HomeRheumatoid Arthritis5 Ways to Manage Fatigue From Rheumatoid Arthritis

5 Ways to Manage Fatigue From Rheumatoid Arthritis

Fatigue is a daily reality for rheumatoid arthritis sufferers whose autoimmune systems are working in overdrive and depleting the body of energy.

Overview – Rheumatoid Arthritis & Fatigue

When your body feels like lead and your energy level is next to zero, the last thing you want to do is contend with life. Fatigue is a daily reality for rheumatoid arthritis sufferers whose autoimmune systems are working in overdrive and depleting the body of energy. Fortunately, it is a burden you can lift.

Identify the Cause of Fatigue

Cause of Fatigue

When you experience an rheumatoid arthritis flare-up and find yourself drained, think about everything you did recently that might have triggered this episode. Consider factors like physical overexertion, stressors, sleep deprivation, and meals. Any one of these items can lead to fatigue. Knowing the cause will help you prevent future flare-ups.

Exercise Is Key

Moving your body is key to reducing stress, sleeping well, and building up energy. Choose exercises that are right for you; don’t over-exert your body to the point of an rheumatoid arthritis flare-up. You know what you can handle, and it’s okay to take a break when you’re exhausted. If you’re working on a project at home and exhaustion hits, enlist help from your family to complete the work so you can slow down. The success factor is moving your body everyday.

Establish Good Sleep Habits

Good sleep habits mean more than just laying in bed when you decide it’s time. Set a standard time you go to bed every night, and stick to it. Don’t consume any caffeine late in the day or drink alcohol immediately before bed. Make sure you eat your last meal at least a few hours before bedtime.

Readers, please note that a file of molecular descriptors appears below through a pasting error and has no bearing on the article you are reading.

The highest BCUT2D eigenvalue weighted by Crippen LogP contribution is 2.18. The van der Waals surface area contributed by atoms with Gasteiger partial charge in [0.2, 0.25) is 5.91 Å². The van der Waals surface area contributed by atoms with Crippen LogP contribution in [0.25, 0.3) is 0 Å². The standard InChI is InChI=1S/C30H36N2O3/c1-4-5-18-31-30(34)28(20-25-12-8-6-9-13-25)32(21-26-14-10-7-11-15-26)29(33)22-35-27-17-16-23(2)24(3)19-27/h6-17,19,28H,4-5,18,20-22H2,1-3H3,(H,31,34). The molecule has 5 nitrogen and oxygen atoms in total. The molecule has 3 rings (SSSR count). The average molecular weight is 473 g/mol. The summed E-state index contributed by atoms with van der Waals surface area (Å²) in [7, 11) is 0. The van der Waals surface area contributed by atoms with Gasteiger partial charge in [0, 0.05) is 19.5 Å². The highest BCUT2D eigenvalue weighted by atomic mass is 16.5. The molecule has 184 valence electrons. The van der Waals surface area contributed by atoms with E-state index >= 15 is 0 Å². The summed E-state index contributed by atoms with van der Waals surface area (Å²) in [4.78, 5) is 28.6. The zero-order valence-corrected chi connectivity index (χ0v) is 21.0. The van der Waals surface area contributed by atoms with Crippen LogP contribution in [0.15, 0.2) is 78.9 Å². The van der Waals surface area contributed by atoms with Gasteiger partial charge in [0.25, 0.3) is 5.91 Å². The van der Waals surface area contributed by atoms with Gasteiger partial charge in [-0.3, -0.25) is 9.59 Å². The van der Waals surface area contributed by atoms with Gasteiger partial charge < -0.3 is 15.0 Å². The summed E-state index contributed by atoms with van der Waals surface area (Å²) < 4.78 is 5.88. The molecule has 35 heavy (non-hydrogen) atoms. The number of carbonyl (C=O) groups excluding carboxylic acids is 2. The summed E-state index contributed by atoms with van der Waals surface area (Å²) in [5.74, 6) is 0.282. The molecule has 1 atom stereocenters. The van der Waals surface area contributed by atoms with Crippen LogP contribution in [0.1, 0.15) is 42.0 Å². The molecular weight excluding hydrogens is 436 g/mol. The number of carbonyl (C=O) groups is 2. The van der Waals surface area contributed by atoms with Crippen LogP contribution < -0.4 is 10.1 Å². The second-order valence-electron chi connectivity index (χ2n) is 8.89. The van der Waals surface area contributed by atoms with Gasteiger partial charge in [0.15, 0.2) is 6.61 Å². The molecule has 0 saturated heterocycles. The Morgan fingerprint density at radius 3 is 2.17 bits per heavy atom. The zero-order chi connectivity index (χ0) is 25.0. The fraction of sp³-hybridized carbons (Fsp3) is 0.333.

Keep your bedroom cool and dark, and turn off electronics. It’s tempting to look at your smart phone as you wait to fall asleep, but the blue light the screen emits actually tricks your brain into thinking it’s daytime. Also, try not to nap during your rest breaks. Staying awake a full 16 hours will prepare your body to go to sleep on time.

Rheumatoid Arthritis & Eating Healthy Foods

Rheumatoid Arthritis & Eating Healthy Foods

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You know the drill – eat plenty of fruits, vegetables, and lean proteins. Avoid processed and fried foods and anything with high sugar and saturated fat content. Watch out for inflammatory foods like dairy products and Omega-6 fatty acids. Opt for anti-inflammatory foods containing Omega-3, like walnuts, flaxseed, and oily fish. Eating healthy means a healthier body, which plays a role in elevating energy levels and fighting off fatigue.

Keep Your Mood Up

Feeling down makes pain hurt more and fatigue more exhausting. Depression is common among people with rheumatoid arthritis, leading to the various causes of flare-ups and fatigue, like loss of sleep and lack of exercise. If you are feeling depressed, talk to your doctor about cognitive therapy and possible antidepressant medication. You want to break the cycle of depression so you can focus your energy on exercise and other healthy habits, which in turn, will stave off depression.

Fatigue Rheumatoid Arthritis

There is no perfect cure for fatigue, but as you can see, it’s manageable and to some degree preventable. Don’t shy away from talking to your doctor about other ways to fight fatigue as well as controlling your rheumatoid arthritis inflammation.

What is your experience with Rheumatoid Arthritis and Fatigue?

Tell us about your pain journey in the comments.

What topics related to Rheumatoid Arthritis and/or Fatigue would you like to see us explore?

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Maren Naderhttps://www.datenightmeals.com
Maren Auxier is a freelance writer for Pain Resource. She is passionate about helping patients find ways to feel better and live better lives. In her spare time, Maren enjoys exercising, hiking, yoga and cooking.

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